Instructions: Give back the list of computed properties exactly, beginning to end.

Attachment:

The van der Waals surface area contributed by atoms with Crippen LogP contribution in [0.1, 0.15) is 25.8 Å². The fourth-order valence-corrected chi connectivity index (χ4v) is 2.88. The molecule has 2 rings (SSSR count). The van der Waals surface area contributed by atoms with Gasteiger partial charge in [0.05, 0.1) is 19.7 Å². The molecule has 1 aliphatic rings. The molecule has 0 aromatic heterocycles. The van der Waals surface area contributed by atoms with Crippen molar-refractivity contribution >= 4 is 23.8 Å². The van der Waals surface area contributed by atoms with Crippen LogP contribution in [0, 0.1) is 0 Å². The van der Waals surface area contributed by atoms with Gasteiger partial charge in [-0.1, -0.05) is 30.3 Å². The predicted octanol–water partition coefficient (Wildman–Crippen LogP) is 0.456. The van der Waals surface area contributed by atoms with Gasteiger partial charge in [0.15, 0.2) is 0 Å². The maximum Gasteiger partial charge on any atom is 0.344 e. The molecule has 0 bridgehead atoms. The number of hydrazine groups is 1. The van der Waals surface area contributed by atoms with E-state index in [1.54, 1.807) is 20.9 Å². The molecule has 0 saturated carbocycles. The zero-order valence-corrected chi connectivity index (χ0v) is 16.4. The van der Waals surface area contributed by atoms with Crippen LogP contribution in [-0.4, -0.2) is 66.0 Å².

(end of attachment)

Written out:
The van der Waals surface area contributed by atoms with Crippen LogP contribution in [0.1, 0.15) is 25.8 Å². The fourth-order valence-corrected chi connectivity index (χ4v) is 2.88. The molecule has 2 rings (SSSR count). The van der Waals surface area contributed by atoms with Gasteiger partial charge in [0.05, 0.1) is 19.7 Å². The molecule has 1 aliphatic rings. The molecule has 0 aromatic heterocycles. The van der Waals surface area contributed by atoms with Crippen molar-refractivity contribution >= 4 is 23.8 Å². The van der Waals surface area contributed by atoms with Crippen LogP contribution in [0, 0.1) is 0 Å². The van der Waals surface area contributed by atoms with Gasteiger partial charge in [-0.1, -0.05) is 30.3 Å². The predicted octanol–water partition coefficient (Wildman–Crippen LogP) is 0.456. The van der Waals surface area contributed by atoms with Gasteiger partial charge in [0.15, 0.2) is 0 Å². The maximum Gasteiger partial charge on any atom is 0.344 e. The molecule has 0 bridgehead atoms. The number of hydrazine groups is 1. The van der Waals surface area contributed by atoms with E-state index in [1.54, 1.807) is 20.9 Å². The molecule has 0 saturated carbocycles. The zero-order valence-corrected chi connectivity index (χ0v) is 16.4. The van der Waals surface area contributed by atoms with Crippen LogP contribution in [-0.4, -0.2) is 66.0 Å².